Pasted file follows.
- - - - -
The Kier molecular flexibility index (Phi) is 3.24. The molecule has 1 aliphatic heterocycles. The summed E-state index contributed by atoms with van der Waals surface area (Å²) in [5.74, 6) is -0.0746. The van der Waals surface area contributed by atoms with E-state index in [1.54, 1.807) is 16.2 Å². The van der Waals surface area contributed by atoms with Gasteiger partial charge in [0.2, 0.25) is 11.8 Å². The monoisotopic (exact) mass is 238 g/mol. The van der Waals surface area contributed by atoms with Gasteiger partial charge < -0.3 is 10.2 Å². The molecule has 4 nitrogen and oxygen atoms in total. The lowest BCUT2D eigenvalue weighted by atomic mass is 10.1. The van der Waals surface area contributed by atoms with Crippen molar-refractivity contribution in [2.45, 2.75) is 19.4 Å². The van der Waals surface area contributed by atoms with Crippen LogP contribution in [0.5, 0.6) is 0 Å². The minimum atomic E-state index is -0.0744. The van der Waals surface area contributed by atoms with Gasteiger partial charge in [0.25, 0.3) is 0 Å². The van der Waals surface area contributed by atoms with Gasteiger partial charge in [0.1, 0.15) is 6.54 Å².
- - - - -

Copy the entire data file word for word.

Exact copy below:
The Kier molecular flexibility index (Phi) is 3.24. The molecule has 1 aliphatic heterocycles. The summed E-state index contributed by atoms with van der Waals surface area (Å²) in [5.74, 6) is -0.0746. The van der Waals surface area contributed by atoms with E-state index in [1.54, 1.807) is 16.2 Å². The van der Waals surface area contributed by atoms with Gasteiger partial charge in [0.2, 0.25) is 11.8 Å². The monoisotopic (exact) mass is 238 g/mol. The van der Waals surface area contributed by atoms with Gasteiger partial charge < -0.3 is 10.2 Å². The molecule has 4 nitrogen and oxygen atoms in total. The lowest BCUT2D eigenvalue weighted by atomic mass is 10.1. The van der Waals surface area contributed by atoms with Crippen molar-refractivity contribution in [2.45, 2.75) is 19.4 Å². The van der Waals surface area contributed by atoms with Crippen LogP contribution in [0.5, 0.6) is 0 Å². The minimum atomic E-state index is -0.0744. The van der Waals surface area contributed by atoms with Gasteiger partial charge in [0.25, 0.3) is 0 Å². The van der Waals surface area contributed by atoms with Gasteiger partial charge in [0.1, 0.15) is 6.54 Å².